Welcome to CME on ReachMD. This activity, “Case Challenges in MS: Tailoring Therapy to Patient-Specific Characteristics”, is jointly provided by Global Education Group and Spire Learning and is supported by an educational grant from Genentech
This case-based program focuses on individualized treatment of MS in special populations, including African American patients, and patients who are contemplating pregnancy.
Your expert for this activity is Dr. Scott Newsome, Associate Professor of Neurology and Director of Neurology Outpatient Services and Infusion Center at Johns Hopkins Hospital in Baltimore. Dr. Newsome works within the Johns Hopkins Multiple Sclerosis and Transverse Myelitis centers.
Prior to beginning the activity, please be sure to review the faculty and commercial support disclosure statements as well as the Learning Objectives and complete the Pre Assessment, which can be accessed at ReachMD.com/MSChallenges.
Hello, my name is Scott Newsome. I’m a neurologist at Johns Hopkins Hospital, currently Associate Professor of Neurology, and Director of our Neurology Outpatient Services, and Director of our Neurology Outpatient Infusion Center.
Thank you for joining this presentation today.
Multiple sclerosis, as many of you know, is an immune-mediated disease of the central nervous system that when we look histopathologically, there are several hallmarks including inflammation, demyelination, axonal loss, and neuro-degeneration. The primary etiology of multiple sclerosis is unknown, and it’s likely multifactorial. There have been a number of risk factors identified for increasing one’s risk to go on to develop multiple sclerosis including having chronically low vitamin D, smoking, and likely a number of other risk factors that have yet been identified, including environmental exposures. Multiple sclerosis is not a one-hit phenomenon. A perfect storm situation needs to ensue in order to develop multiple sclerosis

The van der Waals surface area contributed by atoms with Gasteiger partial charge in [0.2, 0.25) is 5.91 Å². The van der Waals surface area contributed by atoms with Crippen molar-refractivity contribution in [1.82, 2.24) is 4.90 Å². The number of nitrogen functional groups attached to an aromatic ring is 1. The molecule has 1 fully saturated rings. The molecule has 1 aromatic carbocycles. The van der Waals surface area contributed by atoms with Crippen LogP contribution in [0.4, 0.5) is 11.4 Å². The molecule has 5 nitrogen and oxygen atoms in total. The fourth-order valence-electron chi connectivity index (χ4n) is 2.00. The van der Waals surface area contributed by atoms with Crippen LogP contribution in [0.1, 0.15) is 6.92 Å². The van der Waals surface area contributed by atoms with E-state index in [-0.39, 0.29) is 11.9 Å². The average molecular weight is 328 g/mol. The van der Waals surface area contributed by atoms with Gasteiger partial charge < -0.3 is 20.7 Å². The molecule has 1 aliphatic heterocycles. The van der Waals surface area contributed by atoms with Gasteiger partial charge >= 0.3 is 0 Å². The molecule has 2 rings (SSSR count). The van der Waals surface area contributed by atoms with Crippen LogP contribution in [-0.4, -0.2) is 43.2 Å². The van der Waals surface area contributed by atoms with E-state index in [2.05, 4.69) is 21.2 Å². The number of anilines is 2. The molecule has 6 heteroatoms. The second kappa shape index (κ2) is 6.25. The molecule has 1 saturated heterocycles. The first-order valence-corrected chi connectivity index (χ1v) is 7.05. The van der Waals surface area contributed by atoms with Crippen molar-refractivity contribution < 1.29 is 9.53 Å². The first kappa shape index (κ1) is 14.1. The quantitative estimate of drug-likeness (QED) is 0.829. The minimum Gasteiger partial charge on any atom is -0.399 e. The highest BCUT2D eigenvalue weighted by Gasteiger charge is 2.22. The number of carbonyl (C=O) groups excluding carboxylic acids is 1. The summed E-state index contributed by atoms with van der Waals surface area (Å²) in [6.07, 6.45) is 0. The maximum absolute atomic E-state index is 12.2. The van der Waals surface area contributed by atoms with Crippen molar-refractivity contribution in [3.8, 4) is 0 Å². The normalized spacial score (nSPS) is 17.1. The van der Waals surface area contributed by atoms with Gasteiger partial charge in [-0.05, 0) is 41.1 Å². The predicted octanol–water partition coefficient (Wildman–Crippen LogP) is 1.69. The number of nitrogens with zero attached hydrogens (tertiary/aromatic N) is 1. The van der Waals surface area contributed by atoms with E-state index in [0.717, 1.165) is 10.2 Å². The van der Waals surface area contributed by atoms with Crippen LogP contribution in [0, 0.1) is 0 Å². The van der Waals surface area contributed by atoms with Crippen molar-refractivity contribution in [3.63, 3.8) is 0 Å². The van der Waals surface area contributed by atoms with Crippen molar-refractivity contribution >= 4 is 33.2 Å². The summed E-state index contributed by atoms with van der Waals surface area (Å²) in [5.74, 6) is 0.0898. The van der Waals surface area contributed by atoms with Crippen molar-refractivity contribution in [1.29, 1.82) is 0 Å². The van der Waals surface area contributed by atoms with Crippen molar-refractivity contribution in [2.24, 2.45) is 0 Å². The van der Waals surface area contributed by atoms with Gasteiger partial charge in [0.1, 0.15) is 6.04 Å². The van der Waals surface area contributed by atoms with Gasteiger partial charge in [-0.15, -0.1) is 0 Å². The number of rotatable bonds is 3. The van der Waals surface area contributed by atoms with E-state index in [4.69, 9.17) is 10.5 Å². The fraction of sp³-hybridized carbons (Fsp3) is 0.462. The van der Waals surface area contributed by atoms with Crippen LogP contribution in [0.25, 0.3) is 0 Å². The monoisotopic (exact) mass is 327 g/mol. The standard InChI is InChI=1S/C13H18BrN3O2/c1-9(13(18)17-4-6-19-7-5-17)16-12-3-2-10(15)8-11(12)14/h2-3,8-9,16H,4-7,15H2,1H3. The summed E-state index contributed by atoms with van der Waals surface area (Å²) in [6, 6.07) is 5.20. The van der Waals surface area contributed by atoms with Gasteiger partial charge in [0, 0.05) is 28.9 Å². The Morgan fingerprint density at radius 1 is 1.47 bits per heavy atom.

Multiple sclerosis is the most common cause of non-traumatic disability from the ages of 18 to 60. Similar to other autoimmune conditions, there’s a female predominance, and peak incidence between 20 and 40 years of age. However, I usually will relay to people that multiple sclerosis is non-age or gender biased. We certainly see pediatric onset MS and people well into their 60s and 70s present with their first clinical attack of multiple sclerosis. Now, there are recent studies that allude to a higher incidence of MS within African-American women which will be relevant later, because there are certain clinical and paraclinical factors that we take into consideration with treating patients with MS, in terms of how aggressive the patients present, and some of this is based on their demographic information.
Now, multiple sclerosis hits people in the prime of their life, so many clinicians will treat people when they’re not only working, but interested in getting pregnant. A study showed that approximately 58% of neurologists treat two or more people who get pregnant per year, which will be important as we discuss later.
Multiple sclerosis is a clinical diagnosis supported by paraclinical testing. Patients will present with a neurological attack, or progressive neurological decline that are suggestive of central nervous system involvement, which will help lead us down the path of working the patient up, including doing an MRI of the brain and often spine, along with laboratory testing, to rule out things that can mimic multiple sclerosis.
With respect to making a formal diagnosis of multiple sclerosis, the McDonald criteria can help. Now, with the McDonald criteria from 2010, and soon-to-be 2017 revised criteria, we can make a diagnosis of multiple sclerosis after a single clinical attack. For example, if someone presents with optic neuritis and they have brain lesions that are in characteristic areas that we see get involved with multiple sclerosis, one of which is a gadolinium-enhancing lesion that is not directly causing the person’s symptoms, and in this case optic neuritis, as long as you’ve ruled out mimickers of MS, at that first attack with one MRI, you can say the person has multiple sclerosis Once a patient is diagnosed with MS defining their subtype is critical as it does help guide our treatment choices, and also, just as important, guide communication between the clinician and patient, with respect to what our expectations are for that treatment intervention.